It’s inspiring to hear about projects like Culture Baby and Crib Notes where women have set up groups in galleries so you can go and hear talks and tour shows with your baby. But I am not in London and therefore cannot access these things and its difficult to get to see exhibitions if I add on the cost and additional time of going to London and back, so I only go for paid work.

In the book, Martina Mullaney talks about her campaign group ‘Enemies of Good Art’ which came from a quote: “There is no more solemn enemy of art than the pram in the hall.” She quotes Maureen Paley gallery at a professional practice seminar at the RCA saying that if you don’t hit it and make your name by 30 forget it. So where does that leave space for having children? The discussion also points out “the changing economic climate has been felt much more acutely by women than by men.”

This is in 2012, and 4 years down the line, things are getting worse if anything, as the Government continues wholesale with austerity. Reading an article in Art Monthly by Morgan Quaintance about the corporatisation of art institutions this week (Illiquid Assets, AM398) it seems recent much-touted prizes for women artists might come with an unsavoury private finance association. The question is, is it better to be visible or invisible?


Its been a strange week again, both good and bad, with birthday parties amidst the wreckage of British politics (and football). I didn’t get into the studio, So I am writing this on Saturday morning while Abie (and his dad) are having a nap.

On Wednesday it was my partners birthday and we went to the De La Warr pavilion in Bexhill. We spent most of the time by the Lego table in the café which Abie really enjoyed. I noticed a few pieces of Lego that had been left behind on a plinth. I decided to try and draw the remains of the day on the playmat at home each evening.

On Thursday I had my first workshop in Ealing with a group of women from different faiths, who all brought along their textile work. It was both lovely and moving to hear them tell their stories, which often involved leaving their home country and leaving behind a lot to come here. We also laughed at the subtle domestic protests made through needlework (“Kitchen is closed due to Illness: I’m sick of cooking”) and some of the women described how needlework was something they had to do for their dowry as young girls. It’s interesting to be working in this medium at this point in my life, as it’s been associated with female oppression and domesticity. But it’s also been one of the few avenues for women to express their creativity.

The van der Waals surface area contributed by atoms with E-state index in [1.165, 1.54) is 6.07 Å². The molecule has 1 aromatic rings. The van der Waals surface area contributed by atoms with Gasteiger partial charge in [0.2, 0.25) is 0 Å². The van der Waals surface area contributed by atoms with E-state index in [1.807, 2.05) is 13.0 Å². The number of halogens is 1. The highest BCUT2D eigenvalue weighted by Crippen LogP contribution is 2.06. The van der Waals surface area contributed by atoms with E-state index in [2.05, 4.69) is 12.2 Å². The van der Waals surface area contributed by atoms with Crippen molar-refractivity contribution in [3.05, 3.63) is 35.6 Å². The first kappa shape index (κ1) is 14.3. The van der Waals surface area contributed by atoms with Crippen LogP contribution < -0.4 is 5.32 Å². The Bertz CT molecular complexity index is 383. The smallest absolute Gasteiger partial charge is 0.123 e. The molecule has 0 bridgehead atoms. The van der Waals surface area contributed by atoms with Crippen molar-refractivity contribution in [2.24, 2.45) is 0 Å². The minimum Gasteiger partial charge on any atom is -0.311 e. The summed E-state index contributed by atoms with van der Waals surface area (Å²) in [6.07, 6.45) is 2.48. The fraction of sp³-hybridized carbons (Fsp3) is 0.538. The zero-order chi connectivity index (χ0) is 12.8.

Several of the group had unfinished projects – one woman said she’d been doing the same piece for 11 years. As I was writing this Abie woke up and I am coming back an hour later to finish it, and in fact posting later on in the evening, so I’ve been thinking about motherhood and not finishing things. Time is very fragmented. I think I’ve been reading the chapter of the same book for 2 months.

I was supposed to be taking my piece ‘Brixton Museum’ to the Radical Histories conference at Queen Mary University this weekend but the logistics of getting it there, getting us all there from Brighton, managing accommodation, childcare and invigilating and participating on a no-budget invitation proved impossible. I feel sad as I think it would be a good place to be at this moment in time, but I’m learning what’s manageable and whats not.

On the plus side, I got the news yesterday that I have an interview for a commission I submitted earlier in the week. And I’ve had an interview published online for the Axis website ‘Artist of the month’ feature. A good end to the week despite the uncertainty around us.